Sufism: The Purpose Of Taking A Sheikh And A Path

This is another article in the chapter Sufism from the classical manual on Sharia called Reliance of the Traveller. The articles are posted one by one in the order they are given in the book.


w9.7 (Muhammad Hashimi:) As for when the path is merely “for the blessing of it” and the sheikh lacks some of the conditions of a true guide, or when the disciple is seeking several different aims from it at once, or the disciple’s intention is contrary to the spiritual will of the sheikh, or the time required is unduly prolonged, or he is separated from his sheikh by the latter’s death or the exigencies of the times and has not yet completed his journey to Allah on the path or attained his goal from it-then it is obligatory for him to go and associate with someone who can complete his journey for him and convey him to what he seeks from the path, as it is not permissible for him to remain bound to the first sheikh his whole life if it is only to die in ignorance of his Lord, claiming that this is the purpose of the path. By no means is this the purpose. The purpose of the path is to reach the goal, and a path that does not reach it is a means without an end. The path was made for travel on it with the intention of reaching one’s goal, not for remaining and residing in even if this leads to dying in ignorance of one’s Lord. The meaning of a true disciple is one who forthrightly submits himself to a living sheikh who is a guide (murshid) during the days of his journey to Allah Most High so that the sheikh may put him through the stages of the journey until he can say to him, “Here you are, and here is your Lord” (ai-Hall al-sadid Ii ma astashkalahu almurid (y46), 7).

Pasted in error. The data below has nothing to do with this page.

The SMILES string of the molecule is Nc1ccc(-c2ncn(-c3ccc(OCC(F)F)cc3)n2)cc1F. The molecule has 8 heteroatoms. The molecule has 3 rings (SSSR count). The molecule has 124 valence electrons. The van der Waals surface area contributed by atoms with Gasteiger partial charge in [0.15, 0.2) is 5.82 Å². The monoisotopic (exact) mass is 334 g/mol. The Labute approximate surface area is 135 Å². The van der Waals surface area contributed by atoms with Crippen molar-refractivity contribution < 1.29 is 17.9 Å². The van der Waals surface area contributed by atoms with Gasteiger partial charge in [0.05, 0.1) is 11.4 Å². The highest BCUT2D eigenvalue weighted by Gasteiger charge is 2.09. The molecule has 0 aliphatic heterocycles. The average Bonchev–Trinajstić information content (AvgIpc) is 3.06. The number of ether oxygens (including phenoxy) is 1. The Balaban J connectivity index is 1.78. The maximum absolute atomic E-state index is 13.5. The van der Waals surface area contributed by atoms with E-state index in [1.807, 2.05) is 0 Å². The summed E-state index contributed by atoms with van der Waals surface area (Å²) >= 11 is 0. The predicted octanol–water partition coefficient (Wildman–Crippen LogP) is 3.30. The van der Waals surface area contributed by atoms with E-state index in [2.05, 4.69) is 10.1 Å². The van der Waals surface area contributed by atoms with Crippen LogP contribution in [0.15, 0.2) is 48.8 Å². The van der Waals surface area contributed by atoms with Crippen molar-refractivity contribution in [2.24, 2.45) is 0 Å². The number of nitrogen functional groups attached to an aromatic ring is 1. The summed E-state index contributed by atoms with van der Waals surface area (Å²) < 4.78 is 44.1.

w9.8 (n:) Muhammad Hashimi’s above words about submitting oneself to a living sheikh refer to matters within the range of the permissible or recommended, not what contradicts the Sacred Law or beliefs of Islam (def: vl-v2), for no true sheikh would ever countenance such a contravention (dis: s4.7), let alone have a disciple do so, a fact that furnishes the subject of the remaining articles of this section.

w9.9 (‘Izz ibn ‘Abd ai-Salam:) The Sacred Law is the scale upon which men are weighed and profit is distinguished from loss. He who weighs heavi1y on the scales of the Sacred Law is of the friends (awliya’) of Allah, among whom there is disparity of degree. And he who comes up short in the scales of the Sacred Law is of the people of ruin, among whom there is also disparity of degree. If one sees someone who can fly through the air, walk on water, or inform one of the unseen, but who contravenes the Sacred Law by committing an unlawful act without an extenuating circumstance that legally excuses it, or who neglects an obligatory act without lawful reason, one may know that such a person is a devil Allah has placed there as a temptation to the ignorant. Nor is it farfetched that such a person should be one of the means by which Allah chooses to lead men astray, for the Antichrist will bring the dead to life and make the living die, all as a temptation and affliction to those who would be misled (ai-Imam al’ Izz ibn ‘Abd ai-Salam wa atharuhu fi al-fiqh alIslami (y38) , 1.137).


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